Mary Tudor – 16th C war arrow

Over 3500 arrows were found on the Mary Rose. Statistical analysis of a sample of 1051 complete arrows for length found two peaks in the subset, one at 740mm (draw length 28 inches) and the other at 790mm (draw length 30 inches), the shortest 610mm (24 inches) and the longest was 810mm (32 inches). The ratio of 790mm arrows to 740mm was about 4.5:1. Most of the arrows were made from black poplar, with others made from beech, ash or hazel.

The arrows conform closely in a couple of measures, 12mm (½″) at the head and 10mm (⅜″) at the nock is almost universal, 50mm slit for the horn cross-nock, and a shaftment length of 213-228mm (median 223mm). The feathers (goose or swan) were all about 7 1/2″ long, and they were wrapped with red silk thread. The binding is Z-twist at 4-8 turns per inch (84.1% have 5-6 turns) in all examples examined, however at least one of the arrows on display in the museum during my visits in 2003 and 2006 clearly shows an S-twist.

Mary Rose Arrows, 1545

A number of different shaft profiles were found, each with a different use. This example is barrelled It was used for stability in distance shooting. From the most to least common, the profiles are bobtail (43.1% of the sample – tapering from the shoulder of the head to the nock), parallel (28.5%), barrelled (18.9% – also known as piked, tapering from a maxima about halfway along the shaft in both directions to the head and nock), saddled (5.1% – wide near the shoulder, a reduced diameter near the middle, then wide again and tapering towards the nock) and breasted (4.4% – tapering from the nock to the arrow head).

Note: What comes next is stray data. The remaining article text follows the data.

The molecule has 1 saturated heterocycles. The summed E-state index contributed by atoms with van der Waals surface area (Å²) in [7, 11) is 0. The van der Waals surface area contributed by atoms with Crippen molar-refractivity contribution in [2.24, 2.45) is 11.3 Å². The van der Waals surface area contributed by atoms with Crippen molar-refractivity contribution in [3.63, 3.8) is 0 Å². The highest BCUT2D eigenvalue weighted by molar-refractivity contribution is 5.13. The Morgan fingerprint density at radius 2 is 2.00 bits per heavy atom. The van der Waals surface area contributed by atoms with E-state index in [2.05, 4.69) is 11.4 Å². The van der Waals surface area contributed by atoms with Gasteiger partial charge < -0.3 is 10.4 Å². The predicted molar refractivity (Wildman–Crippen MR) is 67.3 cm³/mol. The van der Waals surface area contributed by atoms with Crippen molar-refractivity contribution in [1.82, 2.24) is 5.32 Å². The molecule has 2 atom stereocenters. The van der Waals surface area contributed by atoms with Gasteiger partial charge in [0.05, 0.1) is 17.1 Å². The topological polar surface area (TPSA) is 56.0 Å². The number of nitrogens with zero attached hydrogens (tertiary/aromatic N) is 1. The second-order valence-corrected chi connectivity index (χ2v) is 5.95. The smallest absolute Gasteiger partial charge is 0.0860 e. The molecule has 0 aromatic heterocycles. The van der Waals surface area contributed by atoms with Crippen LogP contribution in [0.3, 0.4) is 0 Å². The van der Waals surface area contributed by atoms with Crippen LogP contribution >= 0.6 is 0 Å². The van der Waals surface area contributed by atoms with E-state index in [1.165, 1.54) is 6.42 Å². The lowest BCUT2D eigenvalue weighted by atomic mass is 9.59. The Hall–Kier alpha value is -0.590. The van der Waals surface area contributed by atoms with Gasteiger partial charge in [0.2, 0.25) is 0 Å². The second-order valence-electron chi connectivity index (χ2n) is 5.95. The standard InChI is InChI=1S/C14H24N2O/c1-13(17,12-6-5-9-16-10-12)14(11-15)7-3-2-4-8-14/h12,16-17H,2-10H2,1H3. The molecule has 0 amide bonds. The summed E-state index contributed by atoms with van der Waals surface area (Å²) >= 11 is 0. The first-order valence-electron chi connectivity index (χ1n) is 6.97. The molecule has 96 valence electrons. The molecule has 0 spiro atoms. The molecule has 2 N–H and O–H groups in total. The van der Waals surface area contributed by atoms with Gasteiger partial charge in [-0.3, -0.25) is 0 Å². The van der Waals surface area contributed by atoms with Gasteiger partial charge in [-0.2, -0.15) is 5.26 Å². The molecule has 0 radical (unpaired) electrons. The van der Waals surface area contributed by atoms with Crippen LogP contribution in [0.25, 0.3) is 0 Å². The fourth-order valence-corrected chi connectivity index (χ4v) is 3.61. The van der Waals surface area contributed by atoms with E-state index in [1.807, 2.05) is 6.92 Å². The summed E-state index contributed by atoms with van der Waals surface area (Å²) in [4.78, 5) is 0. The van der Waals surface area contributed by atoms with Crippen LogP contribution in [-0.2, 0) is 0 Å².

Mary Rose Arrows, 1545

Points are either MoL Type 16/Jessop M4 swept broadheads or the heavy Tudor bodkins that basically turn the arrow into a cold chisel onna stick.

Mary Rose Arrows, 1545

This reconstruction

Mary Rose Livery Arrow
Mary Rose Livery Arrow

This is what you get when you make an arrow based on the tables in the Mary Rose book. It isn’t copied from any one single arrow, but fits within the range of those found on all features. This example is a 30″ barrelled shaft 15mm diameter in the centre, tapering to 10mm at the nock and 12mm at the head. Horn cross-nocked, 7½″ goose fletching ⅝″ at the trailing edge, linen binding, Tudor bodkin head, binding and feathers fastened with multiple coats of rosin/beeswax glue with verdigris added. I will concede it may be a little oversized in the middle, by about 1mm but the report does state that some shrinkage has occurred. I’m sure 400 years in the cold water of the Solent would do that to any of us.


Hildred, A. et al., Weapons of Warre – the Armament of the Mary Rose Mary Rose Trust, 2011
The Mary Rose,


4 thoughts on “Mary Tudor – 16th C war arrow

  1. Hi there!
    I am looking into medieval (Arabic) speed shooting and the book I have access to describes a cross-nock. It contains two cuts in the nock instead of one, at a 90° angle to each other in order to accommodate the arrow (4-fletched) on the string in 4 potential nocking directions. This enables the archer to blindly speed-nock. The book does not go into detail of manufacturing of this particular nock though.